It is an old cliché but in the case of Lighting Innovations, a Port Elizabeth, Eastern Cape based manufacturer that has recently made a multi-million Rand investment in a new manufacturing facility situated on Cape Road in Greenbushes Industrial area, the glare of South Africa’s power crisis could not shine more on this company’s products.
The role of the traditional office and public space is changing, and lighting has an important role to play as standard designs evolve to accommodate modern ways of working, to meet changing needs and to reflect an organisation’s values.
The office has gained somewhat of a dull reputation over the years, with the common perception that it is a conforming, homogenous and somewhat soulless environment more likely to crush the spirit than to inspire its occupants.
Lighting Innovations showroom
While such a bleak view of the office might have had a place in the past, current trends are encouraging a far more vibrant and inspiring approach to the design of the modern workplace.
New trends are emerging as a result of the changing role of the workplace. There are three main factors influencing new office design. These can be summarised as new ways of working, workplace diversity and the emerging role of the office as a brand experience. These factors contribute to shape the office of the future, turning it into a more enjoyable and stimulating place in which to spend the working day.
Almost as a reaction to the conventionality of the past, architects and designers now recognise that all work in the office is not necessarily best achieved while occupying the same desk. The new approach to work embraces the fact that a diverse range of working environments better enables different tasks. At its simplest form, this concept might encompass meeting rooms to facilitate collective working practices, but this concept goes even further.
Lighting Innovations have installed a Salvagnini L5 high dynamic fibre laser in their new facility. The machine was supplied by Potgieter Industrial Machinery
More relaxed working areas furnished with couches may better suit informal meetings while standing tables may promote more dynamic interaction between employees. Equally, areas with whiteboards or flipcharts can provide an environment more conducive to brainstorming and group think-tanks. Employees can relate better to various assignments in a selection of settings. Moving to a work area away from the traditional “desk-and-monitor” space can help the employee refocus his or her mind on new tasks at hand.
Naturally, lighting design has an enormous part to play in these office design trends, especially as lighting can be adjusted more easily than furniture or décor.
Lighting has three roles to play here, and these can be achieved through a combination of intensity, colour and positioning. Firstly, light should provide the required conditions for the work at hand.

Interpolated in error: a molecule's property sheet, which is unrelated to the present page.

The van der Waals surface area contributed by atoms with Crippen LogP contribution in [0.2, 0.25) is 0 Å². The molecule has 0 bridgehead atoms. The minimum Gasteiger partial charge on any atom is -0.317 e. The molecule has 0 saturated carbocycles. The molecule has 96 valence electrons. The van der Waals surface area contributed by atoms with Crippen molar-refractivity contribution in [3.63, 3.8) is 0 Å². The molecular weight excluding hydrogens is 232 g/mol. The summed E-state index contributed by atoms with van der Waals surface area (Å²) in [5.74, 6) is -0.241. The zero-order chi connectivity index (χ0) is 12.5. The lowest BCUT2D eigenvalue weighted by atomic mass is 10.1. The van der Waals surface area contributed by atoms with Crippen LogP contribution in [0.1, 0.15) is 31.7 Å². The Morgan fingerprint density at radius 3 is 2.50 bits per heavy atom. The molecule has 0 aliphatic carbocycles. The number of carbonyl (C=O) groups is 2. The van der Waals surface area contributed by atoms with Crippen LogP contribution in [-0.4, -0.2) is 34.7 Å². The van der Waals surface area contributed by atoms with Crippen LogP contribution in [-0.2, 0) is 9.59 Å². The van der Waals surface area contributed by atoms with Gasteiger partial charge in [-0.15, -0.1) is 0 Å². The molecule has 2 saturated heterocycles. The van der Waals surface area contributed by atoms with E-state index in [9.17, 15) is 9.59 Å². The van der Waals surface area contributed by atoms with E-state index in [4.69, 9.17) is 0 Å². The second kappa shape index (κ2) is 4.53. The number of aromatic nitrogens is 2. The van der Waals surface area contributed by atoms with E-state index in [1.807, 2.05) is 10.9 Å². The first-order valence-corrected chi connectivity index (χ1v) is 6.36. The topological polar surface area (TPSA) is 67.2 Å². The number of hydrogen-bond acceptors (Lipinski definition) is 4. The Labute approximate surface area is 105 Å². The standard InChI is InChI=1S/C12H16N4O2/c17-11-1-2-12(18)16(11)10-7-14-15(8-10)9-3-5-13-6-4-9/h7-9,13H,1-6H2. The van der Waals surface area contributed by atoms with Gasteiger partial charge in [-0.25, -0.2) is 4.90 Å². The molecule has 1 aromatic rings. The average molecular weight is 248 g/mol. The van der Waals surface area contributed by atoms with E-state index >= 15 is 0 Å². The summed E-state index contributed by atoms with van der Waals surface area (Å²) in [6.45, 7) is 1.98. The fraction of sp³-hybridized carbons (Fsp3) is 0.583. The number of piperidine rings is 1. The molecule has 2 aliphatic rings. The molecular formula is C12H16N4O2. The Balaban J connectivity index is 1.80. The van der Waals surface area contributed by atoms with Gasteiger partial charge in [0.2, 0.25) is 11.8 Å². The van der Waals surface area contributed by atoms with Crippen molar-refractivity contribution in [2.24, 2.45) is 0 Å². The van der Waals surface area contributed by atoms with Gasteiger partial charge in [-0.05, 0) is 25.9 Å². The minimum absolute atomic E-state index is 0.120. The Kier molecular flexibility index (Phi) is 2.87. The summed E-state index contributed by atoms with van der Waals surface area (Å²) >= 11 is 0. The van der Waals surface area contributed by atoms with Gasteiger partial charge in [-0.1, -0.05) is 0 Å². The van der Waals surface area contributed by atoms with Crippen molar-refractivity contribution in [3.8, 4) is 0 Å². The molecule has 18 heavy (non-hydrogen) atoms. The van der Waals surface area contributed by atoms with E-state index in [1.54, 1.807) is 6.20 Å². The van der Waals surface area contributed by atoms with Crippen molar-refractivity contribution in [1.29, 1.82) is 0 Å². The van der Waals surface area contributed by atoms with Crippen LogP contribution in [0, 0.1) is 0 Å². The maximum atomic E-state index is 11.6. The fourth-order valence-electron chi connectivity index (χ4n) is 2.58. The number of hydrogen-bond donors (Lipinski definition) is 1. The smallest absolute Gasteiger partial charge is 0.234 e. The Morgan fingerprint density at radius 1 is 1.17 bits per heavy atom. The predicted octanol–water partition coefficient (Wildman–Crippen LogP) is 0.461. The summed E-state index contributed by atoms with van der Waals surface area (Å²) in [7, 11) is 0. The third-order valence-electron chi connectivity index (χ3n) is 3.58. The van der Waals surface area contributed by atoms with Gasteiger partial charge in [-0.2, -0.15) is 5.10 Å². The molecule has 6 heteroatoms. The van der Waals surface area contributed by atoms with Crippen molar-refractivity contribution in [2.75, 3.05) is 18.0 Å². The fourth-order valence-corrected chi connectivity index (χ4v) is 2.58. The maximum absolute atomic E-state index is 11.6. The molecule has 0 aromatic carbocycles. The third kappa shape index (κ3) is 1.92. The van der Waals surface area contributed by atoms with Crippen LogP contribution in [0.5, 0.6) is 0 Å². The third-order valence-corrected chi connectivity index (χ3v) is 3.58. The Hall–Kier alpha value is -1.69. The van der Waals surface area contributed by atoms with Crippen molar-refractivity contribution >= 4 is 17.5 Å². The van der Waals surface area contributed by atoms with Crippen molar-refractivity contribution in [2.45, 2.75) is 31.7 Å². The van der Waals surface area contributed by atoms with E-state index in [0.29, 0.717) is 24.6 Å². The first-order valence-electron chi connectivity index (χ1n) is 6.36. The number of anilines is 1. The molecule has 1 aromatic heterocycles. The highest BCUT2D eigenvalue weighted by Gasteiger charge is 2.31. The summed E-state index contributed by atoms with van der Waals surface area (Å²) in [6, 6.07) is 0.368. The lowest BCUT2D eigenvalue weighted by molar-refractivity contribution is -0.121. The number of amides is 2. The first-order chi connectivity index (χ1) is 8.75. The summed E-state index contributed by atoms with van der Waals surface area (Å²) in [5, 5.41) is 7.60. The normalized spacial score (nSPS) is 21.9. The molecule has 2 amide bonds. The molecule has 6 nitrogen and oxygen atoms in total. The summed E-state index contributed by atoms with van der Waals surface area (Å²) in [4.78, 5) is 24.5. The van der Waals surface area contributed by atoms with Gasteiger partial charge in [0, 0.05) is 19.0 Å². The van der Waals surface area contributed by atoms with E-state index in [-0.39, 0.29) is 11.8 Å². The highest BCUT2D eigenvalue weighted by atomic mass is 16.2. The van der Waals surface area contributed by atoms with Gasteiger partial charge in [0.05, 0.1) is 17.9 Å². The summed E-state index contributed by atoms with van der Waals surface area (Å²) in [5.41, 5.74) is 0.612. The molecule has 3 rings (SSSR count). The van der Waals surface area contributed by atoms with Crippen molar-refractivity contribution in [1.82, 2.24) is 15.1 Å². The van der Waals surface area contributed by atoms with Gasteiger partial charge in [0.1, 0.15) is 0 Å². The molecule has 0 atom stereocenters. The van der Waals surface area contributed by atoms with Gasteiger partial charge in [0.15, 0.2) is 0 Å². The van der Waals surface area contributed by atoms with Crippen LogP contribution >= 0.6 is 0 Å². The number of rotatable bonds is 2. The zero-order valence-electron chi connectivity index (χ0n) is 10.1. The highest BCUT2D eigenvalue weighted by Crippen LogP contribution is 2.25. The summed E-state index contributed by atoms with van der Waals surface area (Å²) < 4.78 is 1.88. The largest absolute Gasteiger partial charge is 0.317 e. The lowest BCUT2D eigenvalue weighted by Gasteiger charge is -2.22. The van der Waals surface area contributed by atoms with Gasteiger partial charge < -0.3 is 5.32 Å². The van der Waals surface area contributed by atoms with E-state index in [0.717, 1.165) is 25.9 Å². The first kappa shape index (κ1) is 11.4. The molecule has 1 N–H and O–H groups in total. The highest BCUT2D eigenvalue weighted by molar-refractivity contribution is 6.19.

The Salvagnini P2 panel bender provides versatility in Lighting Innovations production capabilities
Most of the company’s sheet metal requirements are made up of mild steel but it also processes stainless steel and aluminium. Not all of the metal fabricated is sheet metal though. In the case of the roll-forming line metal is fed from coil, as are the two Multipress presses
Secondly, lighting can help create atmosphere and influence ambience. It can also affect the energy levels of the occupants, making them either more alert or relaxed. The challenge is to work with customers to evaluate how they wish to use their space, and then to design the lighting to enable and enhance this function. The practice of applying a standard lighting design to a range of different offices is now replaced by the understanding that every space and every application is unique.
Lighting innovations such as LED technology and luminous fabrics are creating more opportunities to design outcomes, which are better matched to the requirements of each area. In essence, these new technologies are equipping the lighting designer with more tools to achieve better, less obtrusive effects. The entire ceiling can, for example, now be used as a light source and lighting can be integrated seamlessly into walls and furniture.
Many of these concepts have been explored for more creative applications such as in the hospitality industry, but now that the cost of these technologies is reducing, they are becoming increasingly accessible for the mainstream market and their use for office applications is likely to increase in the future.
The Salvagnini P2 panel bender is a key part of the company’s sheet metal fabrication capabilities
Green Building (also known as green construction or sustainable building) refers to a structure and using process that is environmentally responsible and resource-efficient throughout a building’s lifecycle: from siting to design, construction, operation, maintenance, renovation, and demolition. In other words, green building design involves finding the balance between building and the sustainable environment. This requires close cooperation of the design team, the architects, the engineers, and the client at all project stages. The Green Building practice expands and complements the classical building design concerns of economy, utility, durability, and comfort.